Features for tracking investments and net worth make Personal Capital stand out from other tools. For example, you can break down your net worth over time by investment type or account to see how it’s affected by your investments, loans, cash, and other assets. Personal Capital also has useful features for stock investors. You can compare your performance to different indexes. You can view your asset class allocation across all your accounts to get a better understanding of your total portfolio. And you can use a fee analyzer to see how much your investments might be losing to fees.

Personal Capital offers some pretty great investment tracking features, and you might be wondering how they can offer the product for free… In some ways, their business model is similar to Mint, though they seem a little more restrained in their use of ads. Primarily, you’ll see unobtrusive ads that offer you the services of a financial advisor. But there’s little doubt that they’re using your data to understand what kind of value you might bring as a client.

Who should use Personal Capital?

I’d recommend Personal Capital to someone who wants to track the performance of their investments and net worth in a single place. And it doesn’t have to be the only service you use! Mint and Personal Capital work quite well together since they’re both free. Mint is better for budgeting while Personal Capital has more features for investments. But I’d also note that because Personal Capital’s a free service, you should assume they’re going to use your data (e.g. for ads) – even if their ads are primarily for their own investment products and advisors. Like Mint, Personal Capital might not be the right choice for you if you’re privacy concious.

You Need A Budget (YNAB)

You Need A Budget screenshot

A couple years ago, I began to care a little more about privacy. I realized that most of the time, when companies give something away for free, it’s because they want my time, money, and attention, and they want to use my data to target me with advertising. (And if the company is Intuit, they’re probably using profits from my data to make my taxes more complicated.) From that perspective, I’d prefer to pay a small fee for access to a product or service rather than getting it for free. If I’m paying to use the product, the developers should be incentivized to make the product best for me rather than to make the product best for advertisers. So I became more interested in personal finance apps that require a subscription, and I found that YNAB was one of the most frequently recommended.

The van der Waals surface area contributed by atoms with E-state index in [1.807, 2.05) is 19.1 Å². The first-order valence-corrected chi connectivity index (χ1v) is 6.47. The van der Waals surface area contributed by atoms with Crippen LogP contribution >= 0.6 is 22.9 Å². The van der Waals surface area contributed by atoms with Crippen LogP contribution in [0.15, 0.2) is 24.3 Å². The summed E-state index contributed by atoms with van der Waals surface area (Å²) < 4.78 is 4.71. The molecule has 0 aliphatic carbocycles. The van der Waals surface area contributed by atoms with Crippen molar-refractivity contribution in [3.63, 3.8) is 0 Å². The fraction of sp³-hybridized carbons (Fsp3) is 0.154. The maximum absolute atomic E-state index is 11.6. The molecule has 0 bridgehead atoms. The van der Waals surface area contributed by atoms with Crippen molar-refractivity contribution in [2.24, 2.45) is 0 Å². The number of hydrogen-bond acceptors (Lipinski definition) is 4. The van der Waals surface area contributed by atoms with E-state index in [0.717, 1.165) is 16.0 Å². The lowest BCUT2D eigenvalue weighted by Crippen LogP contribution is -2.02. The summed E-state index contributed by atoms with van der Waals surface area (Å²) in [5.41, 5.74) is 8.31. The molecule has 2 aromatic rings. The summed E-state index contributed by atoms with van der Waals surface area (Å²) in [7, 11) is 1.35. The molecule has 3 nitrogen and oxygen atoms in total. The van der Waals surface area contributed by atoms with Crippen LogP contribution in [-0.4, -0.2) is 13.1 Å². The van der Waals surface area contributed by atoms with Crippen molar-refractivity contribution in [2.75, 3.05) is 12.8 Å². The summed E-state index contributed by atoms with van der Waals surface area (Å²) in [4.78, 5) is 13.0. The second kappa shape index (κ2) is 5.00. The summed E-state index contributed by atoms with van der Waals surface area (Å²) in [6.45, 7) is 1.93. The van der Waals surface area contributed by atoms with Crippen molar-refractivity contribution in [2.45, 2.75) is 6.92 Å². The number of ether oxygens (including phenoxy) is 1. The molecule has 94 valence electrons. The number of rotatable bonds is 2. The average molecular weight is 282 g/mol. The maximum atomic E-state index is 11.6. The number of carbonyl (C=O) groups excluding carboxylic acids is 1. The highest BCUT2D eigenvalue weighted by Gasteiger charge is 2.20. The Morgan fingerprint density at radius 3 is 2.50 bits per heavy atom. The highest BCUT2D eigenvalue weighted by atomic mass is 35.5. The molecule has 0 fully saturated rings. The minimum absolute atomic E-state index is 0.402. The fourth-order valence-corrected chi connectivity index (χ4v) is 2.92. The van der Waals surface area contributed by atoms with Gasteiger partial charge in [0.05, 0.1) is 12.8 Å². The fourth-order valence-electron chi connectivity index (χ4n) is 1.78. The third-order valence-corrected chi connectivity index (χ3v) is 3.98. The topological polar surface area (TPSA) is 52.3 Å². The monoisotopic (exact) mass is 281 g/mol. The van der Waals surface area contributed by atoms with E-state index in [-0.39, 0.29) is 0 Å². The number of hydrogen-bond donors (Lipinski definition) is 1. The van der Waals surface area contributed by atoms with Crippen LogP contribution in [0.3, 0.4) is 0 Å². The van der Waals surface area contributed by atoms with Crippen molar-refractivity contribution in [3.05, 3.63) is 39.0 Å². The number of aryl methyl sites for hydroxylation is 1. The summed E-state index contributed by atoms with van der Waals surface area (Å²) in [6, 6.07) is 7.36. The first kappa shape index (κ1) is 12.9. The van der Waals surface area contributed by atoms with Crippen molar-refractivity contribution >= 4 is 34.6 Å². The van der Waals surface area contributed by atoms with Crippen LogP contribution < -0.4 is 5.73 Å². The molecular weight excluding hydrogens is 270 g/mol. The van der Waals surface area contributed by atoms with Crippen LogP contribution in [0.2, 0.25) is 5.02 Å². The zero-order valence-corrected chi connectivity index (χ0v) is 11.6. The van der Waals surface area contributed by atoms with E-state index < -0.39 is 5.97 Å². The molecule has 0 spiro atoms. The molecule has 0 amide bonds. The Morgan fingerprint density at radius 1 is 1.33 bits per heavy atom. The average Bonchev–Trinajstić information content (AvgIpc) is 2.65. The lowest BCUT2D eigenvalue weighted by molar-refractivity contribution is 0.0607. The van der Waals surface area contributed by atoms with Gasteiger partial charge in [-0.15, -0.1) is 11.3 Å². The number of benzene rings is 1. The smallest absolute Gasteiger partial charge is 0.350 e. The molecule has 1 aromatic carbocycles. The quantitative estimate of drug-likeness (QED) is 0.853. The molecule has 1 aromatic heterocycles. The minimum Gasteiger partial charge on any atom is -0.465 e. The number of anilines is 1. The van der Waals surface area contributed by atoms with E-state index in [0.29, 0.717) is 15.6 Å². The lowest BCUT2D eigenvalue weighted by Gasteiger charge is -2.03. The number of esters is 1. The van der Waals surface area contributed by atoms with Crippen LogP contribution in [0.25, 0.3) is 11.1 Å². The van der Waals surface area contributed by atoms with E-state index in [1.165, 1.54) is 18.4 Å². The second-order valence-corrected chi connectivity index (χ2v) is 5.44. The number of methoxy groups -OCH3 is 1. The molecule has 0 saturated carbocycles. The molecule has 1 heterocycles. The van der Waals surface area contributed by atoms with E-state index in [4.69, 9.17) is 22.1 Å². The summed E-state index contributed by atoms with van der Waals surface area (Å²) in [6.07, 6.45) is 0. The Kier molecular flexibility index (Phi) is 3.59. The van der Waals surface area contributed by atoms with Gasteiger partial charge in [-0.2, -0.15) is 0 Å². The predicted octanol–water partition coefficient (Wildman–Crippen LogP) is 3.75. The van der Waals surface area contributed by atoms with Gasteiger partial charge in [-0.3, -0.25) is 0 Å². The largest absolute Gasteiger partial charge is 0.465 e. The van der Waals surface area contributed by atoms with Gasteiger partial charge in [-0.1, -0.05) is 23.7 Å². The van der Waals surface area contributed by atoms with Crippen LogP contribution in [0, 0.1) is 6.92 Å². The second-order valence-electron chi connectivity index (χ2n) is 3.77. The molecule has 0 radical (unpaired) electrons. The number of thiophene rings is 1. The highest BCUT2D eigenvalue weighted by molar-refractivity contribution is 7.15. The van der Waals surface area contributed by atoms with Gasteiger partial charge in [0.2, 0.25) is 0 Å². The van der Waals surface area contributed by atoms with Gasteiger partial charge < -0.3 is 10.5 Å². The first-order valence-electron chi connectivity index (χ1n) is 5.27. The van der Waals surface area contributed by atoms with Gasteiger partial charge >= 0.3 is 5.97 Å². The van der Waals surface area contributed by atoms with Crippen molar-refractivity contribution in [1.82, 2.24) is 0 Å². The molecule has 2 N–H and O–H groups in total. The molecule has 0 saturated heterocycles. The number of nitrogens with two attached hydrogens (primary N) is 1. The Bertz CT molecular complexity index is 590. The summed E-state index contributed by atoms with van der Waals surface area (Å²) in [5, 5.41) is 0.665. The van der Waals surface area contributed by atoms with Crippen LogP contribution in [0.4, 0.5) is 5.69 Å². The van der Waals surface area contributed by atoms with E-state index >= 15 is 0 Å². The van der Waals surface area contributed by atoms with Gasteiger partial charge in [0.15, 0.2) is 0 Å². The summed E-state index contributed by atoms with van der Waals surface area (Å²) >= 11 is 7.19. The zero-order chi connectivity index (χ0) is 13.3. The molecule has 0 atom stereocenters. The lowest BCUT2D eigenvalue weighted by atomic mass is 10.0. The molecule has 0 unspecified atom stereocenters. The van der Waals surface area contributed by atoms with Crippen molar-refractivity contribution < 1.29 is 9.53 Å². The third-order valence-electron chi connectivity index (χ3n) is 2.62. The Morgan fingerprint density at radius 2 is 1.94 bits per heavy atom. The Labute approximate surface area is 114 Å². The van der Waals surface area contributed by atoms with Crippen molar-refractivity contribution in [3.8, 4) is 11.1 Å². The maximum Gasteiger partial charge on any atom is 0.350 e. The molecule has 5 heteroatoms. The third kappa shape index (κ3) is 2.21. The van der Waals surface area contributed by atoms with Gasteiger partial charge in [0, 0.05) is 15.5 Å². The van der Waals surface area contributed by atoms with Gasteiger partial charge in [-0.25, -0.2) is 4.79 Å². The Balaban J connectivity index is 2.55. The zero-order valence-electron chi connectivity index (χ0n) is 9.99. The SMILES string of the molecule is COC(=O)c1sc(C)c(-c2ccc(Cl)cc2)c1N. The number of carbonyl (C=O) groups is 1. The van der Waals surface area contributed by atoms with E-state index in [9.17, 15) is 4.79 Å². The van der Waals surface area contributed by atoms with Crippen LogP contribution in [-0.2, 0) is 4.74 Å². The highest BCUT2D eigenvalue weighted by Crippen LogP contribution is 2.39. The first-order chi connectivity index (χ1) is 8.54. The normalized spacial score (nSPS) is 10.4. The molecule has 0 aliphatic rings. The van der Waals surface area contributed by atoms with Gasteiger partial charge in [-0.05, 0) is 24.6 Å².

People love YNAB. It has an almost cult-like following. So I was excited to try it and see what all the hype was about. I started a free trial, but the software seemed a little confusing and tedious. YNAB takes a highly opinionated view of budgeting that follows a couple rules, as outlined in their intro videos:

  • Give every dollar a job
  • Embrace your true expenses
  • Roll with the punches
  • Age your money

They call this concept zero based budgeting. Essentially, that means you don’t allocate dollars until you have them in your account, and you allocate every dollar you have in your account.

I understand why that approach makes sense, but it wasn’t for me. After giving up on my first trial, I thought maybe I just needed to give YNAB more time, so I bought a subscription and tried it for several more months. I still didn’t like it much. I think part of the reason is that I didn’t really want to budget. At least, not in the serious way YNAB requires. I primarily wanted to see where my spending was going so I could think about whether I was saving enough and where I might be spending too much. I was able to get that information from YNAB, but I was also spending a lot of time allocating my money to different budget categories (giving every dollar a job), and it felt unnecessary and tedious because I wasn’t changing my behavior or budget based on that info. I was making up my budget as I went. YNAB budgeting would have been a great way to rein in overspending, but I didn’t have an overspending problem, so it just felt toilsome.

Who should use YNAB?

I do think that YNAB is a really great tool for someone who is serious about budgeting. If you need to get your spending under control, I think YNAB will probably help you do that better than any other budgeting tool available, and I think the thousands of happy YNAB users you can find online are a testament to this. On the other hand, if you’re like me and you want to track your expenses without spending a lot of time learning and applying YNAB’s budgeting approach, it might not be the best tool for you.